Sustained deterioration in these areas, especially employment, would imply recession risks are rising quickly. However, economists emphasize identifying downturns in real-time is challenging even with close monitoring of monthly data.
How certain are recession predictions for 2022-2023?
Most economists believe chances of a recession are elevated, but offer widely varying estimates of timing and severity. Bloomberg’s July 2022 economist survey showed the average probability of recession within 12 months was 44%, up from 30% a year prior. However, some economists put the odds below 30% while others see likelihood over 60%.
This wide range demonstrates the inherent uncertainty in economic forecasting. While higher recession odds are consensus, pinpointing emergence or depth is too complex for accurate predictions. Economic conditions can shift rapidly. So time will tell whether projections of near-term recession materialize or a soft landing is achieved.
Determining if the U.S. economy is in recession territory currently is complicated by mixed signals across data points and the lack of consensus on defined criteria. The traditional metrics of GDP contraction and rising unemployment indicate the country is not in recession as of mid-2022. However, areas like production, retail sales, and investment show emerging downward trends that could portend a “technical recession” based on overall weight of evidence.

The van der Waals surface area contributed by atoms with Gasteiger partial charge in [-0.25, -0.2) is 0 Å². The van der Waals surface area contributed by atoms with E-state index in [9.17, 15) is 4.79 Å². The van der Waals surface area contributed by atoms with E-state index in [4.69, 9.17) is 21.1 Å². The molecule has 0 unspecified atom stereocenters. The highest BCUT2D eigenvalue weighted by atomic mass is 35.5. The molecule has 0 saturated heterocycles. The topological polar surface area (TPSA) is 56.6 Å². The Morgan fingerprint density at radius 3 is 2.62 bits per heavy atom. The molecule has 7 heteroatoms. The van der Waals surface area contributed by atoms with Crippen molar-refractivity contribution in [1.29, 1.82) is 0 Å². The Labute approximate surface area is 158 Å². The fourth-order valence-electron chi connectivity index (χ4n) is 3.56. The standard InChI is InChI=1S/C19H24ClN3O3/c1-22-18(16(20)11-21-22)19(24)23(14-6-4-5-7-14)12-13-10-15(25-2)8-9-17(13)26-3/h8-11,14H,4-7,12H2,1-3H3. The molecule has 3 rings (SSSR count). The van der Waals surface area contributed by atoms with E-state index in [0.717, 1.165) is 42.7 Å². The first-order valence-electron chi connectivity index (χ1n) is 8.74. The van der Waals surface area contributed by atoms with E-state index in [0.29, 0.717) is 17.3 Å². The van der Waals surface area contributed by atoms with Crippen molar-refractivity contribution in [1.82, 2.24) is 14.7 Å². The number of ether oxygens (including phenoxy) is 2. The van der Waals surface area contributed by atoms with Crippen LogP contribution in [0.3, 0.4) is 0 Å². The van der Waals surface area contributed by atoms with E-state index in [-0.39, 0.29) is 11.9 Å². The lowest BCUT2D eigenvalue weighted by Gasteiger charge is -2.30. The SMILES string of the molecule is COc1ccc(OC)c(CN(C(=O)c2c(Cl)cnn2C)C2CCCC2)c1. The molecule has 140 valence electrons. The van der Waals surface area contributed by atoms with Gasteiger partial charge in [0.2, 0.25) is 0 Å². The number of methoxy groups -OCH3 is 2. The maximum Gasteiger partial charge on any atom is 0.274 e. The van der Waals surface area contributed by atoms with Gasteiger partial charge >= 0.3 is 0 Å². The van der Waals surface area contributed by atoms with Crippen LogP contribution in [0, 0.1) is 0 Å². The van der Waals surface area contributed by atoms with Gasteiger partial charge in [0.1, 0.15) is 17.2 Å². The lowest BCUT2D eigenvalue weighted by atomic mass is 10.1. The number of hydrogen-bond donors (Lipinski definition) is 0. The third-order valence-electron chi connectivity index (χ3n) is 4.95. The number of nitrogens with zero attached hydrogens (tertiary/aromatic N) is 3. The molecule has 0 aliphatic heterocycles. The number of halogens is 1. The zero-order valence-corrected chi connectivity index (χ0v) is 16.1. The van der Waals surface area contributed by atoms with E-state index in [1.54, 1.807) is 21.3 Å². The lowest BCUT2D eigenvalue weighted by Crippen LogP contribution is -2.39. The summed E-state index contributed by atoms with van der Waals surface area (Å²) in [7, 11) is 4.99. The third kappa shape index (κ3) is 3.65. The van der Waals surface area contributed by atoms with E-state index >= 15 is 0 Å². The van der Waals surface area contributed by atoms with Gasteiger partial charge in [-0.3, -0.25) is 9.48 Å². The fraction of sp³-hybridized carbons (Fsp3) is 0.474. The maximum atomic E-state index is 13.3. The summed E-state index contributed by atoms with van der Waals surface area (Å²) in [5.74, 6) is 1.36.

Economist opinions range from predicting mild recession to soft landing scenarios. History shows their ability to forecast downturns is limited. While risks appear elevated looking forward, the precise timing, length, and severity of a potential recession is unclear. Indicators like job losses and sentiment shifts could provide the clearest advanced warning. Close monitoring of monthly data and alternative indicators may offer the best sense of direction for the economy.
In summary, while the U.S. economy faces growth headwinds, declarations that a recession has definitively started are premature based on current data. Carefully watching for deterioration in key metrics can help determine if the likelihood of a downturn is rising. But predicting economic turning points remains an inexact exercise. Maintaining flexibility and vigilance as more data arrives in coming months will be key for businesses, policymakers and consumers looking to gauge recession risks.